Sever's Disease exercises

Sever’s Disease in Children

If your child, especially one who loves sports, keeps complaining about heel pain, it may worry you and them. But you should know that this pain, which is often due to Sever’s Disease, doesn’t just mean taking lots of painkillers or missing out on sports. If your child, especially one who loves sports, keeps complaining about heel pain, it may worry you and them. But you should know that this pain, which is often due to Sever’s Disease, doesn’t just mean taking lots of painkillers or missing out on sports. Sever’s disease is a common cause of heel pain in growing children, but it can be managed with podiatric care.

Sever’s Disease, sometimes called ‘heel pain syndrome in kids’, typically affects children aged 8 to 14 during their fast-growing years. It happens because the heel’s growth plate (at the back of the foot) gets inflamed from too much activity, causing pain and swelling.

Boys, particularly those active in high-impact sports, overweight, or using poorly supportive shoes, are slightly more prone to Sever’s Disease. This condition typically resolves once growth plates close and children’s feet fully mature, ceasing to affect adults.

Sever's Disease stretches

The condition can cause pain in one or both heels, worsening with activities like jumping and running on hard surfaces. The pain tends to improve with rest. Symptoms include tenderness, swelling, and redness in the heels. Although Sever’s Disease shares symptoms with dysfunctions like plantar fasciitis or shin splints, it’s specific to the growing part of a kid’s heel and the tightness in the Achilles tendon area.

If you think your child might have Sever’s Disease because of heel pain, it’s important to check with a paediatric sports podiatrist who can suggest the best ways to help them feel better. They may recommend taking it easy on sports, doing special stretches, wearing supportive shoes or using ice packs or anti-inflammatories to reduce the pain and swelling.

Managing Sever’s Disease with Podiatry

To diagnose Sever’s Disease, podiatrists usually perform a physical exam, pressing on different parts of the foot to find the sore spots. Sometimes, they might use X-rays or MRI scans to confirm the condition and ensure the pain isn’t from something else, like a fracture. 

Podiatrists help kids with common heel pain issues during growth spurts. They start by checking the child’s foot thoroughly to ensure the diagnosis fits the symptoms and the stories of heel pain worsening with things like running. This step is essential to determining how to ease the pain and ensure the child’s foot grows healthy and strong.

Sever's Disease

Management of the condition typically involves rest, applying ice to the affected heel, taking pain relievers if necessary, wearing supportive shoes, and performing specific stretches. Sever’s Disease generally resolves without lasting effects as children grow, but managing symptoms is crucial for maintaining comfort and activity levels during growth.

Preventative Measure for the Management of Sever’s Disease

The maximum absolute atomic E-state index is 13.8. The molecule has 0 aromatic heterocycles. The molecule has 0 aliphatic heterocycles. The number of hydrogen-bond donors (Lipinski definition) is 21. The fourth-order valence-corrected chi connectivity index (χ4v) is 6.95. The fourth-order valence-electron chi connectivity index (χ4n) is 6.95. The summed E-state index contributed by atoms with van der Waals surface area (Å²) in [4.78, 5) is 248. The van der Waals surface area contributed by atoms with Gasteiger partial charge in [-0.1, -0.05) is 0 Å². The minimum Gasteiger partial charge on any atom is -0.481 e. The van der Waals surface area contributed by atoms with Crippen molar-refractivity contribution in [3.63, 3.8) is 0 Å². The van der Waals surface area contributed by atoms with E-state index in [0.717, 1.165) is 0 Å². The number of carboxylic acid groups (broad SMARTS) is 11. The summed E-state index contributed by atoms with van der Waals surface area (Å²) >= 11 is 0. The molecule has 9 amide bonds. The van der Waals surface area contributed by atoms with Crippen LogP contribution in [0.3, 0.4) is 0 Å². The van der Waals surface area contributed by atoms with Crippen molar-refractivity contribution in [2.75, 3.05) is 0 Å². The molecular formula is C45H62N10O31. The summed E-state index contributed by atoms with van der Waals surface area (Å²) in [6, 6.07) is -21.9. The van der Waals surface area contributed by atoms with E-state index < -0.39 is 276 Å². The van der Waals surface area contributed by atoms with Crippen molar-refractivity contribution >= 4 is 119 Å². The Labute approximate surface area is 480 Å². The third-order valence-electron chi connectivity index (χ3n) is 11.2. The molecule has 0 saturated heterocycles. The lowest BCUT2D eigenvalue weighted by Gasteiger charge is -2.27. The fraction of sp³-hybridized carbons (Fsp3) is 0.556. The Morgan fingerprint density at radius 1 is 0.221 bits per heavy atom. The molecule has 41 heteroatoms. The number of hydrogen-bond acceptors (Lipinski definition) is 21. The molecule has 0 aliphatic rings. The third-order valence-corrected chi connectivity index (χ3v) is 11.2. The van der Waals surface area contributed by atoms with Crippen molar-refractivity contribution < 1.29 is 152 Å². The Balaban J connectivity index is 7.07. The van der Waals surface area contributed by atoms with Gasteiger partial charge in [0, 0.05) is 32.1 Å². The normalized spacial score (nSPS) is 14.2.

Preventive measures include maintaining a healthy weight, taking breaks from activities if pain or swelling occurs, wearing supportive footwear appropriate for the activity, and varying activities to include low-impact options like swimming or bike riding to reduce stress on the heel bone.

Sever's disease exercises

The care at specialised podiatry centres like The Foot Practice focuses on a combination of rest, physical therapy, and sometimes medication to manage symptoms and support the child’s return to activities. Physical therapy can be highly beneficial, focusing on stretching and strengthening exercises tailored to each child’s needs.

Interventions for Growing Champions 

Sever’s Disease is a common cause of heel pain in active children and can sideline young athletes from the activities they love. Podiatrists can effectively manage symptoms and get your child back on track. Here’s a breakdown of key strategies to manage the condition:

High-impact activities like running and jumping that aggravate pain are temporarily reduced, allowing the inflamed growth plate to heal. This doesn’t mean complete inactivity but a shift towards lower-impact options to maintain fitness. Applying ice packs to the affected heel area is a simple yet effective way to reduce pain and inflammation.

Sever's disease inserts

Choosing shoes with proper cushioning and arch support becomes vital. A podiatrist can prescribe custom Sever’s disease inserts for children to address any biomechanical imbalances contributing to the stress on the heel. Regular stretching routines targeting the Achilles tendon and calf muscles can significantly improve flexibility and alleviate pressure on the growth plate. A podiatrist can guide your child through these exercises.

Podiatrists emphasise the importance of a gradual return to activities once pain subsides. This helps prevent a recurrence. Education on proper warm-up and cool-down routines also becomes crucial for young athletes. Monitoring your child’s activity levels for signs of overuse is vital for the long-term management of Sever’s Disease.

Sever's disease physical therapy

The good news? Sever’s Disease typically has a positive prognosis. As the growth plate matures, most children experience complete resolution of symptoms. However, ongoing management and preventive measures are essential to ensure continued participation in physical activities without discomfort.

If your child experiences persistent heel pain, it is best to consult a podiatrist. Early diagnosis and appropriate intervention can ensure a speedy recovery and support healthy foot development for your active child.

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The Foot Practice Podiatry Clinic
545 Orchard Rd
#16-13 Far East Shopping Centre
Singapore 238882

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